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HAMMOND | Roman and Lucy Kiszenia were tired of patrons of the bar down their block occupying the street's parking spots.

They appealed to city Councilwoman Janet Venecz, D-at large, and helped get permit parking approved.

Venecz, in turn, encouraged the Kiszenias to attend her Edison Community Watch meetings. 

"We haven't missed one yet," Roman said of the crime watch gatherings, which they have been attending for about two years.

Neighborhood crime watches provide residents throughout the region an outlet to learn about crime in their streets and gab about high school football. But police and organizers say the watches can be tricky to institute in communities in which persistent leaders fail to emerge.

South Hammond's persistent leader is Venecz, who peppered a recent meeting with updates about the summer Cal Ripken World Series before giving the floor to city officials and police for updates.

She repeated the mantra she includes in her email updates to residents: "Community is not about me," Venecz said. "It's about us."

To Venecz, the results are in the numbers, boasting that her 4th district, one of Hammond's smallest neighborhoods, has one of the most active watches, a claim backed by Hammond police.

In Gary, block clubs have very little to do with actual crime.

"It's looking more so as a quality of life issue," said Police Cmdr. Kerry Rice, who oversees the Steel City's roughly 70 active block clubs.

The clubs generally work in the same fashion as other community watches, with groups of neighbors gathering to share concerns over everything from garbage pick-up to crime. Rice or another officer typically attend the first couple of club meetings before letting residents run the gatherings on their own.

"We don’t want it to be a police thing," Rice said. "We want it to be a neighbor thing."

Gary Police Chief Wade Ingram calls the clubs the cornerstone of cooperation he's been trying to achieve within the community.

"There's a lot more citizens than police officers," Ingram said. "We need the citizens to be the eyes and ears of the police."

In that vein, Ingram and his department is establishing a website -- expected to be ready in about a week -- aimed at creating a forum for citizens to share information about crime and other community happenings.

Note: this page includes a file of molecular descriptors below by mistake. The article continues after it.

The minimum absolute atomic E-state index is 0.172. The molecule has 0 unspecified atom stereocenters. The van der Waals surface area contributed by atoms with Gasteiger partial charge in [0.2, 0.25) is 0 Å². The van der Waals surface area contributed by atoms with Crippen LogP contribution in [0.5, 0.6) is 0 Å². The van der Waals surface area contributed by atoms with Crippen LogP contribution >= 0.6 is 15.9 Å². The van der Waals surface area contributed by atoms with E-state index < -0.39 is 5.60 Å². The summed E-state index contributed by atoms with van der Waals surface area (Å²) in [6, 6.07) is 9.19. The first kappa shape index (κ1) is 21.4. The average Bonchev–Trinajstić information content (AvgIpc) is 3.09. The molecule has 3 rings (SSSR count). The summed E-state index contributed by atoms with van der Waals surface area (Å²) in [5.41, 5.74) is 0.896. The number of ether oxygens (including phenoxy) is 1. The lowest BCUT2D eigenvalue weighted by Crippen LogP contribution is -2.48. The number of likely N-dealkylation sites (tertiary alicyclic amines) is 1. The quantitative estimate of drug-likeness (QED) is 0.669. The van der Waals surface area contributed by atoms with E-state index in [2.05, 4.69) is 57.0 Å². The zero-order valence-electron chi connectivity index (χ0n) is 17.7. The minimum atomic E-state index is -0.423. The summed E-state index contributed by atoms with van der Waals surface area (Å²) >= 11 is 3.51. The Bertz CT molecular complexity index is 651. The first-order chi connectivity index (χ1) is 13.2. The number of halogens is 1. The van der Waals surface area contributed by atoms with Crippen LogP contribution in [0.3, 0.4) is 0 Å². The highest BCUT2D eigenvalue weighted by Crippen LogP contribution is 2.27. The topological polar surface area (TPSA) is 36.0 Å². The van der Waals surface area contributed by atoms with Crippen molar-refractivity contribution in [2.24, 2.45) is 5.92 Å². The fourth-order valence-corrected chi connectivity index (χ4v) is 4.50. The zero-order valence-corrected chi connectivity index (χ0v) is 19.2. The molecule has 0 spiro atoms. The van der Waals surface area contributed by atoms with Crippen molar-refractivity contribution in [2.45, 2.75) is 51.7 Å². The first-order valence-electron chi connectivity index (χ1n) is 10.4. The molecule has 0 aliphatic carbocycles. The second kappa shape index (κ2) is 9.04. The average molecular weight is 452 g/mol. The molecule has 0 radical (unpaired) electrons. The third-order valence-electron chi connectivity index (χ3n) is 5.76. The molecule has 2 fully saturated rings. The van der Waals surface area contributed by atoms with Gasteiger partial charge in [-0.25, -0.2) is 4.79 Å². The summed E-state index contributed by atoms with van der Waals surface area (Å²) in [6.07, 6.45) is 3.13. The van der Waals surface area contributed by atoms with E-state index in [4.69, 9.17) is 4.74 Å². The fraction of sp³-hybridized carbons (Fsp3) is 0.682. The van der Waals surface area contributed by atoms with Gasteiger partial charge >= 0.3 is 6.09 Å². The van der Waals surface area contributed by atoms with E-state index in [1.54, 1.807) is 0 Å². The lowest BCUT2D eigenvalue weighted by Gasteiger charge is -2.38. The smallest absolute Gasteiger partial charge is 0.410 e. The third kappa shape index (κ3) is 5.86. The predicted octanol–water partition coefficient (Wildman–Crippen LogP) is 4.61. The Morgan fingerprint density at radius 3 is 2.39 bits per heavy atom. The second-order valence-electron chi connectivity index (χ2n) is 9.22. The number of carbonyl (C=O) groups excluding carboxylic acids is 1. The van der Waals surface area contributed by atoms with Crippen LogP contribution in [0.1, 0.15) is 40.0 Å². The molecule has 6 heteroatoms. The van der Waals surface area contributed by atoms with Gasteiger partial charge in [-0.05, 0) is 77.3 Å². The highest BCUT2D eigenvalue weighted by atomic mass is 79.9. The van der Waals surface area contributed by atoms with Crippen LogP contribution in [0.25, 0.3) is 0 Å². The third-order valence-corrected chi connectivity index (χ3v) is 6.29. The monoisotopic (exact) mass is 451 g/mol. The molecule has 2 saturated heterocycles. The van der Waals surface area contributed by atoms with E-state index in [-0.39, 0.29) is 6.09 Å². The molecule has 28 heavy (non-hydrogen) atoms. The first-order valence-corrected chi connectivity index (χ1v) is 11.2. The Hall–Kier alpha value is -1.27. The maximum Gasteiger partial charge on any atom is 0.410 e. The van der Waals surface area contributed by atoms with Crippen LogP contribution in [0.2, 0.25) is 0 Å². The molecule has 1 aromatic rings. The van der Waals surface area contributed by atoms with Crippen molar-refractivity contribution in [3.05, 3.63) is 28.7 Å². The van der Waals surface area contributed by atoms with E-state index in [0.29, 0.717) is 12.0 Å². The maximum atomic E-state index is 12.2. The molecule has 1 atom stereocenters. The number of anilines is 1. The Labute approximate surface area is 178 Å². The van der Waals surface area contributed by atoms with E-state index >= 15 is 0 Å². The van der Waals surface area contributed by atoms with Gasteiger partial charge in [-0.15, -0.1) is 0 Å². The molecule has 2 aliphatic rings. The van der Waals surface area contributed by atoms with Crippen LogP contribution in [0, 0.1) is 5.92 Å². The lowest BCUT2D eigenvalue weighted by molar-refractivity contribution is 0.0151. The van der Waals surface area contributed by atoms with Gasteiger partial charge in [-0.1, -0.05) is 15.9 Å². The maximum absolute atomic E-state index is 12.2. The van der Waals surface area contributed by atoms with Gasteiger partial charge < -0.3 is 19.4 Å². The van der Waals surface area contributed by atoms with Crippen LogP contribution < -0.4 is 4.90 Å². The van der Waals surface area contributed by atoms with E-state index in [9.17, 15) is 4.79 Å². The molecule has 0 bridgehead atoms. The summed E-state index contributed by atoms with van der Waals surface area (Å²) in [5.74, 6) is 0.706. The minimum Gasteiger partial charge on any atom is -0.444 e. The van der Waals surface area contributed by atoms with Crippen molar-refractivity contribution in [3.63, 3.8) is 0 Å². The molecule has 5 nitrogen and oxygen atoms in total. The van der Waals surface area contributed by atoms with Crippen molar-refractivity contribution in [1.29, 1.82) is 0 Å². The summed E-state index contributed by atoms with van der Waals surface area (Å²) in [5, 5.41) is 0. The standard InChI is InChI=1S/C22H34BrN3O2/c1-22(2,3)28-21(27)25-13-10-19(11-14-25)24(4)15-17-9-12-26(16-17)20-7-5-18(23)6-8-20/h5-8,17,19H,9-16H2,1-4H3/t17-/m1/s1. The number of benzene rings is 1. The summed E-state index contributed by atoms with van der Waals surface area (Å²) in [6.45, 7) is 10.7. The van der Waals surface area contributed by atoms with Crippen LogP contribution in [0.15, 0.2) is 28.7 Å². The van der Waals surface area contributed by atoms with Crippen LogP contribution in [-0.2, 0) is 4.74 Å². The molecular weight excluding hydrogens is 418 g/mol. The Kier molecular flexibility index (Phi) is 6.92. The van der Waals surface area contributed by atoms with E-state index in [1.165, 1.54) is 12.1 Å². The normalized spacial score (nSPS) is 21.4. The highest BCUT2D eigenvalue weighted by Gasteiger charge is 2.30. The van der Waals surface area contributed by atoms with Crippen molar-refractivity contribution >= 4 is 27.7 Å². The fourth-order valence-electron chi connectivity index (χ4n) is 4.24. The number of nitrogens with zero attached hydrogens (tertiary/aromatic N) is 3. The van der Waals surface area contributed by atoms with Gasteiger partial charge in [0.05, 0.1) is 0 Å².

East Chicago Police Chief Mark Becker said he wishes his city had more than one particularly active group. But he acknowledges the challenges in getting buy-in from residents.

"You've really got to work hard to get them going and work even harder to keep them going," Becker said.

The key to a good watch is a reciprocal relationship, Becker said, with residents and police equally sharing information.

"You've got to be telling them what you're looking for sometimes," he said.

Portage Police Sgt. Keith Hughes agreed, saying any watch "is a success because it gives people in that particular neighborhood eyes and ears, which definitely helps us."

Portage has been successful in encouraging some residents to run active groups, Hughes said.

But challenges remain.

A shooting took place in recent years in a pocket of the city in which a watch didn't exist, Hughes said. Only after interviewing residents did they learn that some residents saw a suspicious car but didn't report it.

"It always takes people within that community to watch," Hughes said. "That's what's going to make that successful -- a group of people wanting to do this."

It takes people like the Kiszenias in Hammond, who see the watch as not only a way to help deter crime but also to know their neighbors.

The couple helped create a phone tree among residents and pass on watch information on their street. They've made connections and friendships through their watch involvement, Lucy Kiszenia said.

Block parties and sharing stories about families have followed.

"We've learned a lot about each other," Lucy Kiszenia said.